Beyond that, there are clearly different levels of voyeurism—different people looking, different ways of looking, different subjects treated in different ways.  A man staring at the David and a man staring at a porn site are both staring.  They are both agape and agog, and not always for entirely different reasons.  Still, it is best to differentiate the two.  Art supplies its own context and rules, where a porn site does not.  The only rule in porn is that anything goes. But nudity, even prurience, in art is always tied to one mythopoetics or another.  With the David, the mythopoetics is obviously biblical, and so one cannot possibly look at that sculpture in the same way one might look at a pornsite.  Even non-Christians cannot do so, since the entire work depends on a view of the nude that is modest and indirect.  The genitals are downplayed and stylized, for instance.  The gaze is averted: David looks away.  He is busy with something else.  And so on.  This applies to all art nudes, worthy of the name.  Manet's Olympia is not the depiction of a sexual free-for-all, despite its depiction of a courtesan.  She is actually very cool and detached, hardly sexy at all.  Munch's Puberty is likewise almost wholly un-lascivious, since what is so successfully painted is  not a budding sexuality, but an incipient crisis.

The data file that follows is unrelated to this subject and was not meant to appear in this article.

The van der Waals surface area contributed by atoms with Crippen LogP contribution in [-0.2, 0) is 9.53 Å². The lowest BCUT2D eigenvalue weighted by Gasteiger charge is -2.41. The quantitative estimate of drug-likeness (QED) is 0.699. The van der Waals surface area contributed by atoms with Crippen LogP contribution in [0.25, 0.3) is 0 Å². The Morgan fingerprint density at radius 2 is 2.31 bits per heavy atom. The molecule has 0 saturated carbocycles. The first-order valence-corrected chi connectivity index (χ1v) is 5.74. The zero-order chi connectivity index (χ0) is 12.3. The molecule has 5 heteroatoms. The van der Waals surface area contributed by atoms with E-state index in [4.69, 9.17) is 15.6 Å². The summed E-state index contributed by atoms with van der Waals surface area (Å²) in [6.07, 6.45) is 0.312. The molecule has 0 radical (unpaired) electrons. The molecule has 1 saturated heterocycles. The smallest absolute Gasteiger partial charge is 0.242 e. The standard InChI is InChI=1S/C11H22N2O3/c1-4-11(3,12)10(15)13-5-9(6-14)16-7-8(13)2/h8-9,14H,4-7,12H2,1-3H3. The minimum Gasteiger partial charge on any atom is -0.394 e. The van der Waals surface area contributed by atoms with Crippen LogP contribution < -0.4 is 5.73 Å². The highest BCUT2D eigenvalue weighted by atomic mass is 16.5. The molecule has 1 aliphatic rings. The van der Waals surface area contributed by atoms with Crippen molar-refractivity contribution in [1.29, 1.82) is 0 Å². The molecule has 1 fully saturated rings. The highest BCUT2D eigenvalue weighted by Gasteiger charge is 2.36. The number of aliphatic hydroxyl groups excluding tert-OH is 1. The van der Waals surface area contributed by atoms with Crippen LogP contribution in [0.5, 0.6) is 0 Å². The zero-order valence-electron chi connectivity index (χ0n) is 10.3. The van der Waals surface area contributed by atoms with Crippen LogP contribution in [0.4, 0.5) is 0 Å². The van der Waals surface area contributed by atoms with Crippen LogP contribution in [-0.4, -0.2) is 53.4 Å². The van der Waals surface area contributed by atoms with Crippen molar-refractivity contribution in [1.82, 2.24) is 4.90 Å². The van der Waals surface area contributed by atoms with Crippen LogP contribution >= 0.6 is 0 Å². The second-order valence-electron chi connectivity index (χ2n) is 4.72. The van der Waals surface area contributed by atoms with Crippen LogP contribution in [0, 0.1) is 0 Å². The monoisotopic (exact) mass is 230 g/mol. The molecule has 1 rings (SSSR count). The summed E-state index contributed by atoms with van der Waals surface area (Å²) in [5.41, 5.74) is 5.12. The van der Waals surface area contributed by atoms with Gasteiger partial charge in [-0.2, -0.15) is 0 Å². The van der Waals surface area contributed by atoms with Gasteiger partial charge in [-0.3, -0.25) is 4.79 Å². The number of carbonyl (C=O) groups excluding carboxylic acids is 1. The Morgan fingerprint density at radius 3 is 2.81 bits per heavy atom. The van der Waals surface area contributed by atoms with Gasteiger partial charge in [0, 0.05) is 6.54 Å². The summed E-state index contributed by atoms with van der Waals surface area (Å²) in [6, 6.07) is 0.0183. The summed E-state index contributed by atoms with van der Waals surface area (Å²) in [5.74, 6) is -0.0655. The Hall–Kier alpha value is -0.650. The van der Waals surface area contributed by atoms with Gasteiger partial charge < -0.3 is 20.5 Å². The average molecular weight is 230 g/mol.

All art is voyeuristic in that it must be concerned first and foremost with its subject.  Despite what we have been told by the critics, art is not primarily about materials or forms or politics. It is about a subject and the artist's connection to it.  It is a lack of subtlety or depth in consideration of subject that leads to baubles or illustration, not the consideration of subject itself. If you say, no, Michelangelo wasn't interested in the biblical David, he was interested in creating a great sculpture, which is mostly a formal consideration; I say I believe he was mainly interested in capturing the beauty of that particular young man who he found to model for him, which is even more a direct interest in subject than the biblical one. If you argue that is a prurient, low interest which cannot lead to great art, I point to the sculpture itself. It did, so it must be able to. He chose the right young man to be obsessed with, and the model's grace and beauty had its own ineffable depth and subtlety, which the artist only needed to see and find and capture. If he had chosen a different type of model, the sculpture could not have succeeded, even infused with Michelangelo's genius. The same is true with Jesus, in the Pieta.  Force Michelangelo to work with an inferior model and you have made the Pieta impossible. Subject, and even more mundanely, choice of model, propel all figurative work and always will. That is where the primary obsession begins and must begin. If the artist feels nothing for or about his model then neither will we. Look at Rodin, sleeping with everyone, to the benefit of his art. Perhaps we should require artists to sleep with everyone they paint or sculpt: then we might get some real emotion in art again. It is not prurience or voyeurism that is a problem in contemporary art.  It is a lack of real emotion that is causing art, both realist and modern, to be so uninspired and unmemorable.  Art may not require prurience, but it requires a full attraction to the world, and especially a personal and intimate attraction to the subject at hand.